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Thoughts on Playing In Community Groups

Lynn Hansen | October 2018

    Regina Helcher Yost wrote in the January 2018 issue about proper etiquette in the flute world. She stated some excellent points that add to a player’s professionalism and contribute to success and congeniality in the section and orchestra when subbing or when in a new position. Many of us are not in the professional world but very happily play with friends, in community groups, local orchestras, bands and wind ensembles. We love using the skills we honed as students and continue to work for improvement.
    At times those local groups need a sub, and you, as an excellent, reliable flutist, might get called. I have been on both sides of the call. I have been asked to sub, and I have also needed to call in some help. All of the items Ms. Yost talked about apply, but there are a few other points I would like to mention for those working with a community group. 
    If you live in the area, you may know people in the group or who have subbed with them. Ask them for a heads up about the level or climate of the ensemble. Remember that no matter what you see as the level of the group, these are people who love to play music and are trying to do their best. They know you have been called in, perhaps at the last minute, because you can handle it. You don’t need to show them that you are better.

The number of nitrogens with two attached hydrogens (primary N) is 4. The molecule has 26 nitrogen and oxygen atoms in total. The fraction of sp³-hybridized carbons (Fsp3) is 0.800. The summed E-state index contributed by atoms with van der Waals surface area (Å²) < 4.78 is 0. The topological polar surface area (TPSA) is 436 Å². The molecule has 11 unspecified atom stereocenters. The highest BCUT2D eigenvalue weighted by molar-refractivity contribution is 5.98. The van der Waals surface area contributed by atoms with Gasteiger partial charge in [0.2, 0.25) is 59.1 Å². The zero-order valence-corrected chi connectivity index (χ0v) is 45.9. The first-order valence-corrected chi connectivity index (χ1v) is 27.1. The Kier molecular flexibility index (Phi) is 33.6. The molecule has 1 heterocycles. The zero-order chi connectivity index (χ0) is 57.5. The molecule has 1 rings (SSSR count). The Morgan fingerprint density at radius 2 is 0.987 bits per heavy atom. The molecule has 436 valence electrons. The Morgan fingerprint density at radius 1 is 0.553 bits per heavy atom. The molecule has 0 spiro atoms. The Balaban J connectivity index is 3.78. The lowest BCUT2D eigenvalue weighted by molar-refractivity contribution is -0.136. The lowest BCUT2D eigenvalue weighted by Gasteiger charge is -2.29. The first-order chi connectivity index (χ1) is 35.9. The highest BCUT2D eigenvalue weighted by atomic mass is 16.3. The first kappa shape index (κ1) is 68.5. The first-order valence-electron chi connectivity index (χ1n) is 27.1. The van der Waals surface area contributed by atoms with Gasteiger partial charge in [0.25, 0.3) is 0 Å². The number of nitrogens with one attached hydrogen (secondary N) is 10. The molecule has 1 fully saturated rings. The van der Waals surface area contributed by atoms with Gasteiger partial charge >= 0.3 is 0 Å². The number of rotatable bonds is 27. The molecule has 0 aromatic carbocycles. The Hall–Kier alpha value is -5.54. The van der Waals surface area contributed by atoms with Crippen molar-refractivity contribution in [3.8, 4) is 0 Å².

When you arrive, introduce yourself to the section. If you don’t already have your assigned part, accept what you are given. 
    When warming up, don’t show off your fast runs or fancy repertoire. If you are not playing principal, don’t run through the principal’s solos. 
    You might be a better player than the principal or others in your section. Don’t fret over that or get an attitude. Just blend in with them. That person’s spouse, parents, kids, or friends came to hear them play the solo, not you. 
    Be cautious about offering suggestions or corrections. Just play your part correctly. After hearing you, they might figure it out. At this level, things might not come on the first try but they usually do come. Compliment a part well played. If there is a point where you can help, offer it as a suggestion. 
    Don’t send a bad look when someone makes an error. They are all trying.  The people in the ensemble may have full-time (non-music) jobs, kids, and not a lot of practice time but they are there every week. Some have more love and loyalty than skills. The regulars can get a bit frustrated too – at themselves or others. There is that person who has been there for 30 years and is past their prime. Or the one who doesn’t have an ear for tuning. Appreciate their efforts and dedication.  
    I have been on both sides and met some terrific new people while subbing. I also have had kind flutists come in to my ensembles who I know are far more skilled than I am, but who let me play my part and do my best – because this is my chance to do what I love. I appreciate them. I try to learn from them and I thank them for contributing to our organization. Remember, we are all doing our best and loving every bit of it.     – Lynn Hansen

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